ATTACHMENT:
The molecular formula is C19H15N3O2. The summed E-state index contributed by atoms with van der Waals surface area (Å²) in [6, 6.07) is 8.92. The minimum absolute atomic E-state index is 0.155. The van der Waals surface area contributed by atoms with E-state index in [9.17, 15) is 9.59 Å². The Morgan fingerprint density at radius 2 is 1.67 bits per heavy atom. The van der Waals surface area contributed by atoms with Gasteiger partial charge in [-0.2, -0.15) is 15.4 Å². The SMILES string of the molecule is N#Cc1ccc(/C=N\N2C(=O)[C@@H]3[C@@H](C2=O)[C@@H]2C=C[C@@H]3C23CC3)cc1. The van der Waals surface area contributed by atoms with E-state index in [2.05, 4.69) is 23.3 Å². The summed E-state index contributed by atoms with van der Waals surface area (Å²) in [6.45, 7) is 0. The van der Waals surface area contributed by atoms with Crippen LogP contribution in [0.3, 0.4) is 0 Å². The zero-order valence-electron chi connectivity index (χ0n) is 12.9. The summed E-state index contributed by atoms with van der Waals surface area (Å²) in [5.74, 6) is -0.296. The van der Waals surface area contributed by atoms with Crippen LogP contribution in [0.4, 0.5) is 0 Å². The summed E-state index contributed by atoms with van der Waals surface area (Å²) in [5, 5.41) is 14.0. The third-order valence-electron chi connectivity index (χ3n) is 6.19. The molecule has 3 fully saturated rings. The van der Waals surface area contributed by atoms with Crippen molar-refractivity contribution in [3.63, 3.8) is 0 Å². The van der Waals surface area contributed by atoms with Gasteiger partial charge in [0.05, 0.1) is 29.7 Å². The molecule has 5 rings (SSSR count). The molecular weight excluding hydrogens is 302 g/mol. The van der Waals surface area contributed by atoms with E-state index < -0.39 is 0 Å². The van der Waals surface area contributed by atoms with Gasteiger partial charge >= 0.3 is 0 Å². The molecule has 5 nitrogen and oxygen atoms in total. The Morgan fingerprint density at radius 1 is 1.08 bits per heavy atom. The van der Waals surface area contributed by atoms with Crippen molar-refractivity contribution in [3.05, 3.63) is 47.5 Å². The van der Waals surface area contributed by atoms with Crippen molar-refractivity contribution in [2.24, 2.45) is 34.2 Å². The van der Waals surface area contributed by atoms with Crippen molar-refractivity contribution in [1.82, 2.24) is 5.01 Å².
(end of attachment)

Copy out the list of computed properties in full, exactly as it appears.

The molecular formula is C19H15N3O2. The summed E-state index contributed by atoms with van der Waals surface area (Å²) in [6, 6.07) is 8.92. The minimum absolute atomic E-state index is 0.155. The van der Waals surface area contributed by atoms with E-state index in [9.17, 15) is 9.59 Å². The Morgan fingerprint density at radius 2 is 1.67 bits per heavy atom. The van der Waals surface area contributed by atoms with Gasteiger partial charge in [-0.2, -0.15) is 15.4 Å². The SMILES string of the molecule is N#Cc1ccc(/C=N\N2C(=O)[C@@H]3[C@@H](C2=O)[C@@H]2C=C[C@@H]3C23CC3)cc1. The van der Waals surface area contributed by atoms with E-state index in [2.05, 4.69) is 23.3 Å². The summed E-state index contributed by atoms with van der Waals surface area (Å²) in [6.45, 7) is 0. The van der Waals surface area contributed by atoms with Crippen LogP contribution in [0.3, 0.4) is 0 Å². The zero-order valence-electron chi connectivity index (χ0n) is 12.9. The summed E-state index contributed by atoms with van der Waals surface area (Å²) in [5.74, 6) is -0.296. The van der Waals surface area contributed by atoms with Crippen LogP contribution in [0.4, 0.5) is 0 Å². The summed E-state index contributed by atoms with van der Waals surface area (Å²) in [5, 5.41) is 14.0. The third-order valence-electron chi connectivity index (χ3n) is 6.19. The molecule has 3 fully saturated rings. The van der Waals surface area contributed by atoms with Crippen molar-refractivity contribution in [3.63, 3.8) is 0 Å². The van der Waals surface area contributed by atoms with Gasteiger partial charge in [0.05, 0.1) is 29.7 Å². The molecule has 5 rings (SSSR count). The molecular weight excluding hydrogens is 302 g/mol. The van der Waals surface area contributed by atoms with E-state index < -0.39 is 0 Å². The van der Waals surface area contributed by atoms with Gasteiger partial charge >= 0.3 is 0 Å². The molecule has 5 nitrogen and oxygen atoms in total. The Morgan fingerprint density at radius 1 is 1.08 bits per heavy atom. The van der Waals surface area contributed by atoms with Crippen molar-refractivity contribution in [3.05, 3.63) is 47.5 Å². The van der Waals surface area contributed by atoms with Crippen molar-refractivity contribution in [2.24, 2.45) is 34.2 Å². The van der Waals surface area contributed by atoms with Crippen molar-refractivity contribution in [1.82, 2.24) is 5.01 Å².